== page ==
Session 4: Programmes
The Director of the Institute of Commonwealth Studies, Sue Onslow, chaired the final session of the day. Her panel consisted of the Commonwealth Secretariat’s Senior Director of the Governance and Peace Directorate, Professor Luis Franceschi, who will be the Conference Secretary of the June CHOGM in Kigali, former media consultant at the Commonwealth Secretariat, Mischa Manderson-Mills, and Senior Research Fellow at the Institute of Commonwealth Studies, Nicholas Watts.
Chair Dr Onslow kicked off the session by pointing out that, whilst in the past, the Commonwealth contributed significantly on a range of issues and programmes, the Secretariat’s capacity and financial resources have been significantly reduced: “Is the Commonwealth working and, if not, why not?”
Prof Franceschi said that the theme of the conference was a question he asked himself every day. “And I say ‘yes’ but we can do better,” he said. He added that “the Commonwealth is working … but we are not very good at promoting ourselves”. He outlined behind-the-scenes successes in Zambia and Guyana, election observation work, the importance of background toolkits, and ongoing programmes and projects. “Sometimes, these things go unnoticed and cannot be said publicly,” he added. He outlined some areas where the Commonwealth could do more or better but underlined the budget restraints the Secretariat faced.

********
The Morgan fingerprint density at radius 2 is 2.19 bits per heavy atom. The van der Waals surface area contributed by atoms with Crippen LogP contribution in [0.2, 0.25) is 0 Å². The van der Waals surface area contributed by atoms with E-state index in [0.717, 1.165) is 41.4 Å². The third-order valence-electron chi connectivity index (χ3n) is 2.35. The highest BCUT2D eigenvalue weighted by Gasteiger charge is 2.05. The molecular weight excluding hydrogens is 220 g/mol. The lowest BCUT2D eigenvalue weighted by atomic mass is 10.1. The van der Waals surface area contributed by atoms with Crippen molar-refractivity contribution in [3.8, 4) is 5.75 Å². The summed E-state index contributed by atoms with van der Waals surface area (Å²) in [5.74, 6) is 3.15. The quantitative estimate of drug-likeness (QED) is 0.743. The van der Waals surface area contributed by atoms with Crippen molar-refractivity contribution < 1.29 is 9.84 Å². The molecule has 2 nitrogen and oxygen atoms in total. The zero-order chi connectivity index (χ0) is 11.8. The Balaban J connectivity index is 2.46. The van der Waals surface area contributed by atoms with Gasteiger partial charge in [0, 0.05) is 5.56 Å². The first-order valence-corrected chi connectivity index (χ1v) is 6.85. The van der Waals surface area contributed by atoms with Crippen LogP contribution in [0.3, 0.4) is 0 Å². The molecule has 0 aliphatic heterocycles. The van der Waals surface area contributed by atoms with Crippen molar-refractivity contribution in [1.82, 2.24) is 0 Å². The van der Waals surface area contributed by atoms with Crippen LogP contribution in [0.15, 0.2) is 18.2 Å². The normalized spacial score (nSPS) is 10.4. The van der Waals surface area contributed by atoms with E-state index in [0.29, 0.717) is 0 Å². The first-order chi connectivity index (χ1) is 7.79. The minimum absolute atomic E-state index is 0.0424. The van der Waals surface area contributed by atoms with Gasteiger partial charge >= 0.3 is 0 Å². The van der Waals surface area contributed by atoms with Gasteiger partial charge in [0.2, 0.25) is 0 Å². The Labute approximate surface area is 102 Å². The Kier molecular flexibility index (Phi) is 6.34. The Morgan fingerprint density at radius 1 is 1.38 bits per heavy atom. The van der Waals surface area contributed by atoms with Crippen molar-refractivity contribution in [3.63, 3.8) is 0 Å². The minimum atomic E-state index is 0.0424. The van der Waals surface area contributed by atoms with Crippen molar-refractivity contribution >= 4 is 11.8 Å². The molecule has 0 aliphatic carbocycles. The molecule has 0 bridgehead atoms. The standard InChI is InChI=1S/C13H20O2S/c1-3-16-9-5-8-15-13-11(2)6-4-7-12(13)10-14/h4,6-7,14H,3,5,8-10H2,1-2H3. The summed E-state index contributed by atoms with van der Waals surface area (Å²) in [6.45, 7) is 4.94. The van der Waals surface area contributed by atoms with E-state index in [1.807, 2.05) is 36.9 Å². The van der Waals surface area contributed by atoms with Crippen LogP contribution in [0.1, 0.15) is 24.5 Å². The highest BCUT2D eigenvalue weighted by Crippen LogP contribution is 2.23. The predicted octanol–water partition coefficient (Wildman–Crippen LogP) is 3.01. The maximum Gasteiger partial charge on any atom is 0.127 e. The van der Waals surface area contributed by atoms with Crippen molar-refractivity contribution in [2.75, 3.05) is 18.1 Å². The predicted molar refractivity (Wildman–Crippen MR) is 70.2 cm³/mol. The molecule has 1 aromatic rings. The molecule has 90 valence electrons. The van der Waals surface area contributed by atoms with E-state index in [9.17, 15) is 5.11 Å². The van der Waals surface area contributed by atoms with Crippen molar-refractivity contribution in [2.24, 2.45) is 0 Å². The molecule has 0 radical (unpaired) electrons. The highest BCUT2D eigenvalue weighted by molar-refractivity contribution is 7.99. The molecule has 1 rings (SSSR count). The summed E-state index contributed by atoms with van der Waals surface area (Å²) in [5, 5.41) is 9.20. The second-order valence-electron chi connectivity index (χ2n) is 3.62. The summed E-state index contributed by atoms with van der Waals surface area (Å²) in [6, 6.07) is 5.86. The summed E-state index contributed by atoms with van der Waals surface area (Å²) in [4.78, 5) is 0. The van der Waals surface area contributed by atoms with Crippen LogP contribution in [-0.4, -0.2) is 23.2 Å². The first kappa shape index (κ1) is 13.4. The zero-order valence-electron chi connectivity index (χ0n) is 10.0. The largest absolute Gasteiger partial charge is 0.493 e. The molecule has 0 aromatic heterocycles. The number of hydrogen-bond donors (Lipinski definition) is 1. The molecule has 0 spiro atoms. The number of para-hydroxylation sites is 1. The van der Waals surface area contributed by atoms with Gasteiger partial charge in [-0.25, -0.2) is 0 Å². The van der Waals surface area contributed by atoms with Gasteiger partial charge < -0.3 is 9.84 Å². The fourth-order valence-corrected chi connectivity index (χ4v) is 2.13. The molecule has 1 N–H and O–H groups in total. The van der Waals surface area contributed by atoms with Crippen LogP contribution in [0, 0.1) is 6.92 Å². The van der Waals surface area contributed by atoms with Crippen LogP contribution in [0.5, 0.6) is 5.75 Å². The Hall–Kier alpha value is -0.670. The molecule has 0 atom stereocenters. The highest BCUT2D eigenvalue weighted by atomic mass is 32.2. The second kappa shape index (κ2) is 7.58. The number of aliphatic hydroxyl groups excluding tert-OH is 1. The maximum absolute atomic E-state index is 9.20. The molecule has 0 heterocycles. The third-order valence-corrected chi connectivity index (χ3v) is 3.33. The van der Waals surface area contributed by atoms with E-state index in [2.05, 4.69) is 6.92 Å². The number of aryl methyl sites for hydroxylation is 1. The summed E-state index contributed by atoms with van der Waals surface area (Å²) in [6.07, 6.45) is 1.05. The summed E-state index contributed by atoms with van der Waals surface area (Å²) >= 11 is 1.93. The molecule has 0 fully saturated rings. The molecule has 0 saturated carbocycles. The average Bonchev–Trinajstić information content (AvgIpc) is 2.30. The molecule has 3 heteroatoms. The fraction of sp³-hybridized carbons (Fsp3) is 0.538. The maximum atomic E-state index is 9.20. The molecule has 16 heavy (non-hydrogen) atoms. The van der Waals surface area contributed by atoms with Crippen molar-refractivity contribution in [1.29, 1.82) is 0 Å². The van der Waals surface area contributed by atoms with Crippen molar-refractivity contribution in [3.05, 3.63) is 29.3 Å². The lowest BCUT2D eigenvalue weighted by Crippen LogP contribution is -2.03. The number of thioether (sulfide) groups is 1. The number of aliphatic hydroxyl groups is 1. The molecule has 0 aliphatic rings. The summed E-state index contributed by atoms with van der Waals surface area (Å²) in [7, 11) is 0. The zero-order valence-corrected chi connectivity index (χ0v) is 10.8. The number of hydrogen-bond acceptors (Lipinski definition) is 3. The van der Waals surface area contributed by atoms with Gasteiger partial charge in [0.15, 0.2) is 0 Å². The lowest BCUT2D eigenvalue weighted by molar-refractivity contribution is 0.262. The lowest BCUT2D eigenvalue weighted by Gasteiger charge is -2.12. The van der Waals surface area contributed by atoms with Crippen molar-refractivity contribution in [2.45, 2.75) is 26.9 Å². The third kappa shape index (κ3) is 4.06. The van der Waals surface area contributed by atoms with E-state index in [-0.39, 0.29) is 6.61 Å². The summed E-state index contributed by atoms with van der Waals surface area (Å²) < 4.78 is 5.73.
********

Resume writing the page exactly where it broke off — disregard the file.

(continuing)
Dr Watts spoke about the need for a matrix to measure how the Commonwealth is working and the role of its various networks. He argued for greater engagement, communication and cooperation between the Secretariat and civil society organisations. The Independent Forum of Commonwealth Organisations had been working to give Commonwealth organisations a collective voice, but it was still very much an uphill struggle to be heard.
Mischa Manderson-Mills spoke of the Commonwealth’s “communications problem” and the need to get through to young people. “Is the Commonwealth getting its message across? I think the answer is ‘no,”, she said. She referenced how difficult it was to find even basic and foundational documents on the Secretariat’s website, and the lack of engaging material. If the Commonwealth Secretariat had success stories, it was very bad at making them known.
The Q&A session looked transparency and accountability, monitoring and oversight of programmes, cooperation and complementarity. Comments included the need and means to make the Commonwealth less London-centric; and the ongoing discussion with the CHOGM 2022 organisers in Rwanda to open up sessions virtually beyond Kigali.